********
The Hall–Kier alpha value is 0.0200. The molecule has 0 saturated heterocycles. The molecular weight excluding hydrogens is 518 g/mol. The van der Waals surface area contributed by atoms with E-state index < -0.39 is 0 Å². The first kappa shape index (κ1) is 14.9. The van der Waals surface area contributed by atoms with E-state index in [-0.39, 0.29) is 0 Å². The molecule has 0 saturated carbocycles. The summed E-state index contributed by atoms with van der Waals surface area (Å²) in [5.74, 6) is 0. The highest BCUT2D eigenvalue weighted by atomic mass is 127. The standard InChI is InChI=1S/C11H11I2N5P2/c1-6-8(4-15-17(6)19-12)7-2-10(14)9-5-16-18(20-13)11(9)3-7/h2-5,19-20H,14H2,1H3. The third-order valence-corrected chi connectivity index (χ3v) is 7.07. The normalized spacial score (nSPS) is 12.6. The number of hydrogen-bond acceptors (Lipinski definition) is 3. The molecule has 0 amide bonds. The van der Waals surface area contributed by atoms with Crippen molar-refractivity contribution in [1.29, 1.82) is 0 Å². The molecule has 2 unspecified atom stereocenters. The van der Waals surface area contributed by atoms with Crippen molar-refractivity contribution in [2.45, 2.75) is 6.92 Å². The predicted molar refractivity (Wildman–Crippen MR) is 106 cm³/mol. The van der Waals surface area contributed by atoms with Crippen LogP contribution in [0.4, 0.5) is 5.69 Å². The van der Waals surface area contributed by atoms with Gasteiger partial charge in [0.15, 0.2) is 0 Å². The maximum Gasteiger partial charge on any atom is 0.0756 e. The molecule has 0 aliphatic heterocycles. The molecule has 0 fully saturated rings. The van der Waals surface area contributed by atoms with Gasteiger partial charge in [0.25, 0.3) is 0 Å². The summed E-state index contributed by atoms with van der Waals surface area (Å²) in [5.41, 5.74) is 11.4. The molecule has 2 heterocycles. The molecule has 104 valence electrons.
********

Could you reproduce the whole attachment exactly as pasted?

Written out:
The Hall–Kier alpha value is 0.0200. The molecule has 0 saturated heterocycles. The molecular weight excluding hydrogens is 518 g/mol. The van der Waals surface area contributed by atoms with E-state index < -0.39 is 0 Å². The first kappa shape index (κ1) is 14.9. The van der Waals surface area contributed by atoms with E-state index in [-0.39, 0.29) is 0 Å². The molecule has 0 saturated carbocycles. The summed E-state index contributed by atoms with van der Waals surface area (Å²) in [5.74, 6) is 0. The highest BCUT2D eigenvalue weighted by atomic mass is 127. The standard InChI is InChI=1S/C11H11I2N5P2/c1-6-8(4-15-17(6)19-12)7-2-10(14)9-5-16-18(20-13)11(9)3-7/h2-5,19-20H,14H2,1H3. The third-order valence-corrected chi connectivity index (χ3v) is 7.07. The normalized spacial score (nSPS) is 12.6. The number of hydrogen-bond acceptors (Lipinski definition) is 3. The molecule has 0 amide bonds. The van der Waals surface area contributed by atoms with Crippen molar-refractivity contribution in [1.29, 1.82) is 0 Å². The molecule has 2 unspecified atom stereocenters. The van der Waals surface area contributed by atoms with Crippen molar-refractivity contribution in [2.45, 2.75) is 6.92 Å². The predicted molar refractivity (Wildman–Crippen MR) is 106 cm³/mol. The van der Waals surface area contributed by atoms with Crippen LogP contribution in [0.4, 0.5) is 5.69 Å². The van der Waals surface area contributed by atoms with Gasteiger partial charge in [0.15, 0.2) is 0 Å². The maximum Gasteiger partial charge on any atom is 0.0756 e. The molecule has 0 aliphatic heterocycles. The molecule has 0 fully saturated rings. The van der Waals surface area contributed by atoms with Gasteiger partial charge in [0.25, 0.3) is 0 Å². The summed E-state index contributed by atoms with van der Waals surface area (Å²) in [5.41, 5.74) is 11.4. The molecule has 2 heterocycles. The molecule has 104 valence electrons.